Home » Women in Surgery » How to Fix the Academic-Surgical Pipeline for All
Women in Surgery

How to Fix the Academic-Surgical Pipeline for All

Photo: Courtesy of Society of Black Academic Surgeons

Despite increasing ethnic, racial, and gender diversity in the United States, black women continue to be underrepresented in academic surgery. The academic-surgical pipeline to promotion and tenure for black women surgeon scientists is broken. As a result, black women remain underrepresented in surgical leadership positions. 

Too ivory a tower

This disparity is greatest at the highest academic levels, from professors and chairs of departments to medical school deans. To date, there has never been a black woman department of surgery chair. 

Despite significant barriers, black women surgeons find ways to excel and persevere as wives, partners, mothers, sisters and friends, division chiefs, program directors, NIH-funded surgeon scientists, community leaders, mentors and sponsors, and leaders in surgical organizations. Black women are pioneers, achieving many “firsts” in US surgery. 

Among that long list of pioneers are Dr. Helen Dickens, the first black female surgeon admitted to the American College of Surgeons in 1950; Dr. Velma Scantlebury (associate director of the Kidney Transplant Program, Christiana Care), the first black female transplant surgeon; Dr. Debra Ford (Associate Professor of Surgery and Vice Chair of Surgery, Howard University), the first black female colorectal surgeon; Dr. Odette Harris, the first black female professor of Neurosurgery (promoted in 2018 at Stanford University); Dr. Cheryl Lee, the first black female Chair of Urology (named in 2016 at Ohio State University); Dr. Andrea Hayes-Jordan, the first black female, board-certified pediatric surgeon; and Dr. Carol Brown, Professor of Obstetrics and Gynecology at Weill Cornell Medical College and Director, Office of Diversity ProgramsMemorial Sloane Kettering Cancer Center, the first black female president of the Society of Gynecologic Oncology.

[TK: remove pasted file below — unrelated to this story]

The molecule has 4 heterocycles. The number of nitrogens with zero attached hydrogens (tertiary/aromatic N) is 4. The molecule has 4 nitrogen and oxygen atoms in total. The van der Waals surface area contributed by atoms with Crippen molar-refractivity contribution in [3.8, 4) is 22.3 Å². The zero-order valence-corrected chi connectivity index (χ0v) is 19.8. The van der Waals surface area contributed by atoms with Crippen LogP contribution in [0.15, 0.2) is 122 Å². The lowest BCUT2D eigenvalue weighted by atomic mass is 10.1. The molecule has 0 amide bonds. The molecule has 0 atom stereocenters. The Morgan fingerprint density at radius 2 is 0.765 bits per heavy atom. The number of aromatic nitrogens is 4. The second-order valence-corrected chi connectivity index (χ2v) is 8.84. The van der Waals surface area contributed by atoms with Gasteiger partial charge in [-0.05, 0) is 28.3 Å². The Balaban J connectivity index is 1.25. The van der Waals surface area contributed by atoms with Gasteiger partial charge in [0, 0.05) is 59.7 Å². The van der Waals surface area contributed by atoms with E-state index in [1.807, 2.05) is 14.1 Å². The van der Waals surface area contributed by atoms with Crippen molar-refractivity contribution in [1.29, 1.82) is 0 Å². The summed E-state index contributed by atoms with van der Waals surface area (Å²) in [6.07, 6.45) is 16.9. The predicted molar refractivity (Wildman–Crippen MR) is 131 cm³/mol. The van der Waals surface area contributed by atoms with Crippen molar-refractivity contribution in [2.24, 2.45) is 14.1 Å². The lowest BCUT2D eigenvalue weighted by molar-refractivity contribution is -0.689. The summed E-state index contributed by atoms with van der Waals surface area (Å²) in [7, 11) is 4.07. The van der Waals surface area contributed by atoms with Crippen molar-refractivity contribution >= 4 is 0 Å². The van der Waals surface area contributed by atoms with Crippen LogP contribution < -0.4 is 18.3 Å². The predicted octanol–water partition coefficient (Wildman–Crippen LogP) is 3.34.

A first, many times over

Black women have become presidents of surgical societies such as the Society of Black Academic Surgeons (SBAS) the preeminent surgical society, whose mission is “to improve health, advance science, and foster careers of African American andother underrepresented minority surgeons.”Past President Dr. Patricia Turner, Associate Professor of Surgery at the University of Chicago and Director of Member Services for the American College of Surgeons; and newly elected President-Elect Dr. Andrea Hayes-Jordan, Chief of Pediatric Surgery and Surgeon in Chief of the Children’s Hospital at the University of North Carolina embody this mission in their personal and professional accomplishments.

These physicians are living examples of black women who are driven and determined to succeed, living by the words of Dr. Charles Drew: “excellence in performance transcends artificial barriers created by man”.  Organizations such as SBAS recognize that the academic-surgical pipeline is broken. Yet, we can overcome the deficiencies of the past by promoting diversity, equity, inclusion, and advancement for black women and other underrepresented minorities for the future.

Cherisse Berry, Chair, Society of Black Academic Surgeons (SBAS) Women in Surgery Committee, [email protected]

Next article